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Question: My aunt was diagnosed with advanced ovarian cancer. Her doctor said she had about six months to live. But she died just over one month later. Are doctors usually this bad at predicting how long patients will survive?
Answer: Unfortunately, doctors get it wrong more often than they get it right and most of the time they overestimate how long patients will live. Many physicians will shy away from making specific predictions. But patients and their families often want some idea about how long they might have left. And that desire to have a window on the future is certainly understandable.
However, the difficulty of making an accurate prediction was revealed in a study led by Dr. Debbie Selby, a palliative-care physician at Sunnybrook Health Sciences Centre.
The researchers reviewed data collected on 1,622 patients diagnosed with incurable diseases. Palliative-care doctors assessed each of the patients. During the assessments, the doctors recorded details about the patients and gave an estimate of survival time. In particular, the doctors said if they thought a patient would live less than a day, one to seven days, one to four weeks, one to three months, three to six months, six to 12 months or more than a year. The estimates were not given to the patients, so the doctors weren’t hampered by how their predictions might be received.
An analysis of those estimates showed that the doctors’ predictions often missed the mark.
“We are not good at being very accurate,” says Dr. Selby. “The vast majority of patients have less time than we predict.”
The doctors were right only half the time in cases involving patients who had less than a month to live and also for those who survived longer than a year, according to the study published in the Journal of Pain and Symptom Management.
Predictions between one month and one year were even less accurate. The doctors were correct only one-third of the time. “And we tended to systemically overestimate the time left.”
Dr. Selby noted that the majority of terminally-ill patients fit into the middle group – with a survival time of a month to a year – the period that seems the most difficult to predict accurately.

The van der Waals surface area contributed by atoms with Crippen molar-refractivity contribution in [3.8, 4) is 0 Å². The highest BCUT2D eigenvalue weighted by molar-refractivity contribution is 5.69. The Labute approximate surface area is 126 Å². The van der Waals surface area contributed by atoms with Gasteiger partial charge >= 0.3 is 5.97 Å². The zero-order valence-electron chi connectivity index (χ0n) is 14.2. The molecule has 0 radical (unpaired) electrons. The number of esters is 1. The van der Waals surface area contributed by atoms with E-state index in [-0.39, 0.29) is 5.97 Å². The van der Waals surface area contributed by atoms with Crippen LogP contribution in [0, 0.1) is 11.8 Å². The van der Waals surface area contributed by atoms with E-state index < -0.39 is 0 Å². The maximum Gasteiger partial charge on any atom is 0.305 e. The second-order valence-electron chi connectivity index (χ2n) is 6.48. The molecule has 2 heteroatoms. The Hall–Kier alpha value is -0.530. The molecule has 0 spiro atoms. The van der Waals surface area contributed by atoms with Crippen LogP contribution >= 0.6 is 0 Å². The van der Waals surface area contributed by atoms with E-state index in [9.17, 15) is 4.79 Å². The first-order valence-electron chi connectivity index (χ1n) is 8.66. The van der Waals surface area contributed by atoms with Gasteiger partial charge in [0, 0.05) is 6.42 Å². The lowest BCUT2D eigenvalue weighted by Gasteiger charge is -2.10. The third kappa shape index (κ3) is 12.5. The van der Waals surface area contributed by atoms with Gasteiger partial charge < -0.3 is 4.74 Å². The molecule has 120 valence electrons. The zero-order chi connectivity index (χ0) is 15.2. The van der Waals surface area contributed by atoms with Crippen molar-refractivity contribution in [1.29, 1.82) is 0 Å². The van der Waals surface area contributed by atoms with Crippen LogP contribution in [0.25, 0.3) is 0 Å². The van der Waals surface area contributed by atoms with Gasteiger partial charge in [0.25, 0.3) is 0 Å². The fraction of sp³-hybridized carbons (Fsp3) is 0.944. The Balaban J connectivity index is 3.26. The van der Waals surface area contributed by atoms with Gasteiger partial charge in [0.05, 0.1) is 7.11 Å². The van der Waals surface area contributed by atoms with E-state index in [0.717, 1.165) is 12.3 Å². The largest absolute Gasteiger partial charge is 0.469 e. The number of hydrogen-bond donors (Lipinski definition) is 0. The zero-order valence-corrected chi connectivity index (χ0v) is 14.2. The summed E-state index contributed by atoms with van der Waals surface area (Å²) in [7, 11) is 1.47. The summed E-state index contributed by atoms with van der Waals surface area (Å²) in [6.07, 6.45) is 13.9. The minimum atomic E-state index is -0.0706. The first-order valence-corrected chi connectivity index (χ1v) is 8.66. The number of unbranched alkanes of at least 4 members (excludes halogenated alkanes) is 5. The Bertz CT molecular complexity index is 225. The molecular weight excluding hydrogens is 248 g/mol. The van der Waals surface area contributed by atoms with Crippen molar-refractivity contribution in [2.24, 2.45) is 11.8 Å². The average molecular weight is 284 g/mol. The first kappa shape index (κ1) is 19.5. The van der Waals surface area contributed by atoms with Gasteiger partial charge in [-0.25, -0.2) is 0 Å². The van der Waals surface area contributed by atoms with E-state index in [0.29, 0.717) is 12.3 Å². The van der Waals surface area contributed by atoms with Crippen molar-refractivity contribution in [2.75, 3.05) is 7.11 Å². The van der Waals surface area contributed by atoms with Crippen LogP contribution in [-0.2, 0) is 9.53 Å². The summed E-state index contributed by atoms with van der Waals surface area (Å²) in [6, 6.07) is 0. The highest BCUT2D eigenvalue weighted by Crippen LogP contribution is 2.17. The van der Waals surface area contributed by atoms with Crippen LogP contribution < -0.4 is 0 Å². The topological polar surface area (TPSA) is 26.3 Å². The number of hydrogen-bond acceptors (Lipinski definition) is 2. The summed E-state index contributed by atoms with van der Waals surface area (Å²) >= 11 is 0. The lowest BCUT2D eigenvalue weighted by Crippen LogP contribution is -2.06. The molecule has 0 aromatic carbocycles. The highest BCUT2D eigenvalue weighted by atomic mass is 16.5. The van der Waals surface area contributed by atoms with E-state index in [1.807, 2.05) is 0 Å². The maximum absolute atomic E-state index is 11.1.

So, why are the predictions unreliable? For starters, many of these patients are going through a “transition” in their medical condition and it is not easy to determine if they are in a steady or accelerating rate of decline. An unexpected turn of events – such as a bout of pneumonia – may suddenly speed up the dying process.
There are numerous measures – such as medical tests, physical exams and the patient’s history – that can also be used to produce a statistical likelihood of surviving a specific length of time. Yet even these calculations “are not any more accurate than the physicians’ predictions of survival.” she says.
Dr. Selby is convinced that not much can be done to significantly improve the estimates. As a result, she believes it’s important for health-care providers to let patients know that the estimates are simply best guesses. “We can’t tell the future,” she says, “but we can use our best guess to help people think about what may be important to them in whatever time they have left.”
Without those discussions, there is a risk that some patients may continue to focus on their ongoing medical treatment, neglecting everything else. Even when patients respond positively to a treatment – such as getting a reduction in the size of a cancerous tumour – it may not actually help them live substantially longer.
“I don’t have any qualms if somebody is getting chemotherapy until three days before dying so long as that was right for that person. But did that person have the opportunity to explore other options and decide what was right for them? I am not sure everyone does.”
For instance, some patients may want to take a trip to visit a special place, or see a loved one for a final time. Still others may want to be present at a certain event – such as the marriage of a family member. Sometimes, weddings can be moved forward, she notes. But other milestones – such as the birth of a grandchild – are simply not going to happen in time. In those cases, some patients may want to write cards that can be read by family and loved ones at key points in the future.
“I don’t think that we, in the medical community, do enough to ask patients what matters most to them,” says Dr. Selby. “We should help patients use their remaining time in the way that is right for them – recognizing that it is probably shorter than we think.”
Paul Taylor, Sunnybrook’s Patient Navigation Advisor, provides advice and answers questions from patients and their families. His blog, Personal Health Navigator, is reprinted on Healthy Debate with the kind permission of Sunnybrook Health Sciences Centre. Follow Paul on Twitter @epaultaylor.